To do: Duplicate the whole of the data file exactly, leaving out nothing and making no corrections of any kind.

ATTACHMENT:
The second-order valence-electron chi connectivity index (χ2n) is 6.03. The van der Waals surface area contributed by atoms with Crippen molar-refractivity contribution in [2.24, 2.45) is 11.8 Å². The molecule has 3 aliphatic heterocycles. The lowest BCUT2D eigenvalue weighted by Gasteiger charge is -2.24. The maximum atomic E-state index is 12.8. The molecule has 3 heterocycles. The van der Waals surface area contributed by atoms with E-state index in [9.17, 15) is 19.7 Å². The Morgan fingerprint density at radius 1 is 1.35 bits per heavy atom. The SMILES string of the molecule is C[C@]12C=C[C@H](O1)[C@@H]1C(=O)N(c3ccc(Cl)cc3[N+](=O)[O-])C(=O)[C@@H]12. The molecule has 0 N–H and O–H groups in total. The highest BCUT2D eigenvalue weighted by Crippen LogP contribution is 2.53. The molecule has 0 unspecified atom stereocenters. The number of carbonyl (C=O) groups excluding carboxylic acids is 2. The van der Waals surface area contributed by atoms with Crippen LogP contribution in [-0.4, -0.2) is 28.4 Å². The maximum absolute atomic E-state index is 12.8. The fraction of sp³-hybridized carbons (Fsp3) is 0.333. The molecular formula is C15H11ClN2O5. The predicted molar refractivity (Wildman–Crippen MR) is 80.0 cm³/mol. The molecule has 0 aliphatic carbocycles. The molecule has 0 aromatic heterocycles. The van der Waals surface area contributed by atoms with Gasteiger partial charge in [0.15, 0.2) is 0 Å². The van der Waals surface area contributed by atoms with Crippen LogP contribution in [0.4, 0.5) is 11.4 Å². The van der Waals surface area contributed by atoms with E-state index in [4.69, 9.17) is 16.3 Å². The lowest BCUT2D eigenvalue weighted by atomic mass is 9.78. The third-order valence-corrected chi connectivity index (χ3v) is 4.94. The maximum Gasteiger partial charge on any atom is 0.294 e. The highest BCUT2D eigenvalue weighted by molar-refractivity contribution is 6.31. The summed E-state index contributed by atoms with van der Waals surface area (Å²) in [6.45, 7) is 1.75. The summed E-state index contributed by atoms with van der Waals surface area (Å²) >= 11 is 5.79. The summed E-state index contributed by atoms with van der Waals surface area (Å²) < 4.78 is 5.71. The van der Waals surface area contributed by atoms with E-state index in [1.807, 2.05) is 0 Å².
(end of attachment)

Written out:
The second-order valence-electron chi connectivity index (χ2n) is 6.03. The van der Waals surface area contributed by atoms with Crippen molar-refractivity contribution in [2.24, 2.45) is 11.8 Å². The molecule has 3 aliphatic heterocycles. The lowest BCUT2D eigenvalue weighted by Gasteiger charge is -2.24. The maximum atomic E-state index is 12.8. The molecule has 3 heterocycles. The van der Waals surface area contributed by atoms with E-state index in [9.17, 15) is 19.7 Å². The Morgan fingerprint density at radius 1 is 1.35 bits per heavy atom. The SMILES string of the molecule is C[C@]12C=C[C@H](O1)[C@@H]1C(=O)N(c3ccc(Cl)cc3[N+](=O)[O-])C(=O)[C@@H]12. The molecule has 0 N–H and O–H groups in total. The highest BCUT2D eigenvalue weighted by Crippen LogP contribution is 2.53. The molecule has 0 unspecified atom stereocenters. The number of carbonyl (C=O) groups excluding carboxylic acids is 2. The van der Waals surface area contributed by atoms with Crippen LogP contribution in [-0.4, -0.2) is 28.4 Å². The maximum absolute atomic E-state index is 12.8. The fraction of sp³-hybridized carbons (Fsp3) is 0.333. The molecular formula is C15H11ClN2O5. The predicted molar refractivity (Wildman–Crippen MR) is 80.0 cm³/mol. The molecule has 0 aliphatic carbocycles. The molecule has 0 aromatic heterocycles. The van der Waals surface area contributed by atoms with Gasteiger partial charge in [0.15, 0.2) is 0 Å². The van der Waals surface area contributed by atoms with Crippen LogP contribution in [0.4, 0.5) is 11.4 Å². The van der Waals surface area contributed by atoms with E-state index in [4.69, 9.17) is 16.3 Å². The lowest BCUT2D eigenvalue weighted by atomic mass is 9.78. The third-order valence-corrected chi connectivity index (χ3v) is 4.94. The maximum Gasteiger partial charge on any atom is 0.294 e. The highest BCUT2D eigenvalue weighted by molar-refractivity contribution is 6.31. The summed E-state index contributed by atoms with van der Waals surface area (Å²) in [6.45, 7) is 1.75. The summed E-state index contributed by atoms with van der Waals surface area (Å²) >= 11 is 5.79. The summed E-state index contributed by atoms with van der Waals surface area (Å²) < 4.78 is 5.71. The van der Waals surface area contributed by atoms with E-state index in [1.807, 2.05) is 0 Å².